While pre-existing expenditure can meet some of this requirement, and recent announcements suggest an additional £150m is forthcoming, a very significant gap remains. I will be looking to this draft budget to begin to put the foundations in place for a significant upscaling of our home retrofit programme, supporting by a long-term plan that addresses all housing sectors, that is urgently needed over the next few years.


Responding to the nature emergency

Addressing the nature emergency is critical to protecting the well-being of future generations, and action cannot be isolated from the climate crisis. While I welcomed Welsh Government’s declaration of a nature emergency in June 2021, the action and steps being taken in response are less clear. Spending on the nature recovery has been somewhat stagnant in recent Welsh Government budgets, with focus on the migration of EU agricultural spending into domestic budgets and progress in other areas stalling.

I was also disappointed to see relatively limited financial support in last year’s budget for the recommendations set out by the Green Recovery Taskforce, being led by Natural Resources Wales.

The Dasgupta Review highlights how our unsustainable engagement with nature is endangering the prosperity of current and future generations. This is why I believe better connecting people and communities with nature lies at the heart of tackling the nature emergency.

I am therefore keen to see plans for a National Nature Service (NNS) in Wales progressed with support and some financial investment from Welsh Government. I called for this in my ‘Fit for the Future Programme for Government’ report earlier this year.


Overall Carbon impact of the Welsh Government budget

In advice to Government in 2020 we recommended that it needed to forensically analyse every aspect of their expenditure, especially capital spend, in terms of carbon impact and publish details on the overall carbon impact of their budget in a ‘Carbon Impact Account’. The Parliament’s Finance Committee echoed my call in a recommendation in their report on the draft budget 2020-21.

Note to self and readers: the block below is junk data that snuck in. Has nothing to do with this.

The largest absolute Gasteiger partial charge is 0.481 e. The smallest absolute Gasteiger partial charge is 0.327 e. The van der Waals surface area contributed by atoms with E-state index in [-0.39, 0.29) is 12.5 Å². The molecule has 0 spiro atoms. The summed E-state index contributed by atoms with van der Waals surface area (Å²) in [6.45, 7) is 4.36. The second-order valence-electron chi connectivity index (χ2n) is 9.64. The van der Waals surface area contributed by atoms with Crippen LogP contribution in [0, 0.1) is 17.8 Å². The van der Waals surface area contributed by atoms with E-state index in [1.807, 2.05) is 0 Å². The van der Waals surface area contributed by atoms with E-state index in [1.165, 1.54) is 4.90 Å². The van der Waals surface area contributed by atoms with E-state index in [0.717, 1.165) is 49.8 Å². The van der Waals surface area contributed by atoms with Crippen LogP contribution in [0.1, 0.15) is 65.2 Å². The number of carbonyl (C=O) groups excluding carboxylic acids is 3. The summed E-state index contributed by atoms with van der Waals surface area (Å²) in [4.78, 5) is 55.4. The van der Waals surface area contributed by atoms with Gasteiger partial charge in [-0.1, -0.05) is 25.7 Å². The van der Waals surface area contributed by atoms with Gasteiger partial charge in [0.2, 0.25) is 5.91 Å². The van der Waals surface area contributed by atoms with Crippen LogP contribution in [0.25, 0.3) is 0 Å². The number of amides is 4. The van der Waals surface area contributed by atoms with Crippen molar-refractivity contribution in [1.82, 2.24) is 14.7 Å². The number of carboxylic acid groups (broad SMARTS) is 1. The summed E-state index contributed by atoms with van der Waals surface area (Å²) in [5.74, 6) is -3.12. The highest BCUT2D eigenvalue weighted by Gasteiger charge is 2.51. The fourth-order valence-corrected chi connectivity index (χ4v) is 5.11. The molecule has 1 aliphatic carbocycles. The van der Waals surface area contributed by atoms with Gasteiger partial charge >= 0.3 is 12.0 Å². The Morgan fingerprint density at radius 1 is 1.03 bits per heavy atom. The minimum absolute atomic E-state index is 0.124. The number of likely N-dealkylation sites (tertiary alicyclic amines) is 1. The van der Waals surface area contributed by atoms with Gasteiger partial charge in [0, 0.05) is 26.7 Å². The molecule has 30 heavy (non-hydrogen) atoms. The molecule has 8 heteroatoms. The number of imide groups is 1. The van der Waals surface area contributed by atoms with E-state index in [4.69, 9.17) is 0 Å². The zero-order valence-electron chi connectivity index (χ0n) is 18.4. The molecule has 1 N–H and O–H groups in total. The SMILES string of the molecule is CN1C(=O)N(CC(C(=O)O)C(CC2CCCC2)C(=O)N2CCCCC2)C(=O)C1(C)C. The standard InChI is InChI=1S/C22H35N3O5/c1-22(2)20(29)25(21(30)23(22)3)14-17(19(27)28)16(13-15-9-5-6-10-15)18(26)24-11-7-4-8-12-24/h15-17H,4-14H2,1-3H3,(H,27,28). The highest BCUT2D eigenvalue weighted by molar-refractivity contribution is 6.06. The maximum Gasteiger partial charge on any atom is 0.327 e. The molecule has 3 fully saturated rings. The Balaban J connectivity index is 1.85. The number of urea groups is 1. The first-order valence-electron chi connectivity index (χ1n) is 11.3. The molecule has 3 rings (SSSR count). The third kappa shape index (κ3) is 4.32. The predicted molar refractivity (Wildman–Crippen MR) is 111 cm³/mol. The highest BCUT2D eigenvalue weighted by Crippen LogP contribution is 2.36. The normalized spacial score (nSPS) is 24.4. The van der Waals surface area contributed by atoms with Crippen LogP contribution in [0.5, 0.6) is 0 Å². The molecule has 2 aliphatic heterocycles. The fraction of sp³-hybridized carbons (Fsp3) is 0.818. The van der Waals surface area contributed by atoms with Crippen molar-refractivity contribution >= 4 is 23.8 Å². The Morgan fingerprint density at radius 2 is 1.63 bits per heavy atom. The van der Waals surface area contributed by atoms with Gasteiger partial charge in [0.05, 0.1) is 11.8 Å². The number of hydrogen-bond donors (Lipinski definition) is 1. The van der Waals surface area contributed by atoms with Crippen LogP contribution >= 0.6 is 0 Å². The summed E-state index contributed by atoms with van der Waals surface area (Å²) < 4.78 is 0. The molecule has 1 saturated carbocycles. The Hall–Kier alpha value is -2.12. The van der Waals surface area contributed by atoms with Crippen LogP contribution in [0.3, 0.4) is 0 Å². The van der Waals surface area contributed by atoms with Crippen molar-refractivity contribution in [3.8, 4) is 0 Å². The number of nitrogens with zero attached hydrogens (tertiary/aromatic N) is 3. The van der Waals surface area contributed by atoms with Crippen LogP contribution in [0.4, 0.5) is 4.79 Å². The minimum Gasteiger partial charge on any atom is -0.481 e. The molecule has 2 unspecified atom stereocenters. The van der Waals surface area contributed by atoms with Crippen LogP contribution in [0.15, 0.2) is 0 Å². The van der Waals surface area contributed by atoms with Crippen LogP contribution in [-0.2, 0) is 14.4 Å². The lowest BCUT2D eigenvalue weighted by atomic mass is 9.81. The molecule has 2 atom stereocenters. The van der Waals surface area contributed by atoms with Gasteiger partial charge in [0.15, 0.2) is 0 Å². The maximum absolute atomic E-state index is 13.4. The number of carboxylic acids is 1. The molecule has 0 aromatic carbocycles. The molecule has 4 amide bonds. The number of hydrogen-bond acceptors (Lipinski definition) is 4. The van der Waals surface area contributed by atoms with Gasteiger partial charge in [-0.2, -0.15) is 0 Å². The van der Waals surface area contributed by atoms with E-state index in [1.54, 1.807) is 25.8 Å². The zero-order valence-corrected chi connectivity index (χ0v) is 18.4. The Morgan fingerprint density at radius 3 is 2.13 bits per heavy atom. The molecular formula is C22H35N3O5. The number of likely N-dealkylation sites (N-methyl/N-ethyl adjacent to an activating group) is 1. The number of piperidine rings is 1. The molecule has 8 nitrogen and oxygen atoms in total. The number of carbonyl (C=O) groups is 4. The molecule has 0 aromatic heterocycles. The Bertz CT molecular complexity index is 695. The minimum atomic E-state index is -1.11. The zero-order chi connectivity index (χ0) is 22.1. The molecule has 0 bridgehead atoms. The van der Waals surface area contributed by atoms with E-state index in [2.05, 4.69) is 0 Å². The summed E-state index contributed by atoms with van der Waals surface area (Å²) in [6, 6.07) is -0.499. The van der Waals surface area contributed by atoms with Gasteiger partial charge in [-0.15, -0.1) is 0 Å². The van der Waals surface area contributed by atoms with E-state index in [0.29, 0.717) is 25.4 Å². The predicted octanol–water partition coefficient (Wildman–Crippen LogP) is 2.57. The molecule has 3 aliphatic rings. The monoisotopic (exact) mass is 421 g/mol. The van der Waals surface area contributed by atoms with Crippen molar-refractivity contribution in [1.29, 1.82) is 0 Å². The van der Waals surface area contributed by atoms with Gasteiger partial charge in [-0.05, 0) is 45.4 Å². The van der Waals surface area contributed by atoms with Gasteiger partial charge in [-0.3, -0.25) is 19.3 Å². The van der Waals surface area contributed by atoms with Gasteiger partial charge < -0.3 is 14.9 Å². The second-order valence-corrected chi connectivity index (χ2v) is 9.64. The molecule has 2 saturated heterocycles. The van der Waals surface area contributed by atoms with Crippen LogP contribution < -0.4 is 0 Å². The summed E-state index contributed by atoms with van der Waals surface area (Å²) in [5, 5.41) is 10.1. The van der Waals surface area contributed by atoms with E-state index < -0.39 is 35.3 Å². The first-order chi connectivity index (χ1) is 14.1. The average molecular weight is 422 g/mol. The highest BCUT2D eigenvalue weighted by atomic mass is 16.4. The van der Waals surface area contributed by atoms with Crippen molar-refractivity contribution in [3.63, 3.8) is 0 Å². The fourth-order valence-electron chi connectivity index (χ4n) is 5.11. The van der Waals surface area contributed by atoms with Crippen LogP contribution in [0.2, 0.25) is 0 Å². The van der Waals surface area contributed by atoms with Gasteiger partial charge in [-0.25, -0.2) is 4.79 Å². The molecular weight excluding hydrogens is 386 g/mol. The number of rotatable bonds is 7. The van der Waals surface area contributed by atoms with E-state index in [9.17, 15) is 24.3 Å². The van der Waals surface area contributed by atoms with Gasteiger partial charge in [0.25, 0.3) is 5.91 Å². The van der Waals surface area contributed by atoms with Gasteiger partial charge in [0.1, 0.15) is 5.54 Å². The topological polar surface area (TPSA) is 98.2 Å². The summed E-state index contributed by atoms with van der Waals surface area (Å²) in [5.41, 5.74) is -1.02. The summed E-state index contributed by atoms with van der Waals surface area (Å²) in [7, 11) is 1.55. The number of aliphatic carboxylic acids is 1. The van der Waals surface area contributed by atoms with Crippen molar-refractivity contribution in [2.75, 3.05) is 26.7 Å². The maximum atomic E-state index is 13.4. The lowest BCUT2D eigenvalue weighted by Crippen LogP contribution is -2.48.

Until a comprehensive assessment of the Welsh Government budget is made available, it is not possible to know whether budget decisions are in fact having a net positive (or indeed negative) impact on decarbonisation in Wales. However, with support from the New Economics Foundation, I have been conducting my own highly-simplified approach to assessing changes in carbon spend. This analysis shows positive year-on-year improvements in the level of spending in key areas of the budget relevant to decarbonisation.

I understand that the Welsh Government will undertaking the carbon impact assessment of the draft budget and I look forward to seeing for further clarification on how this has been done, and also how they’re ensuring that the policies and priorities in the forthcoming Net Zero Wales plan are being considered within the budget process.

This budget represents an opportunity to align action with rhetoric at a time where never before has action been so necessary. I look forward to a positive response from the Welsh Government, and a defining budget to match.”



For further information please contact Matt Aplin at matthewaplin@gmail.com / 07557 682 938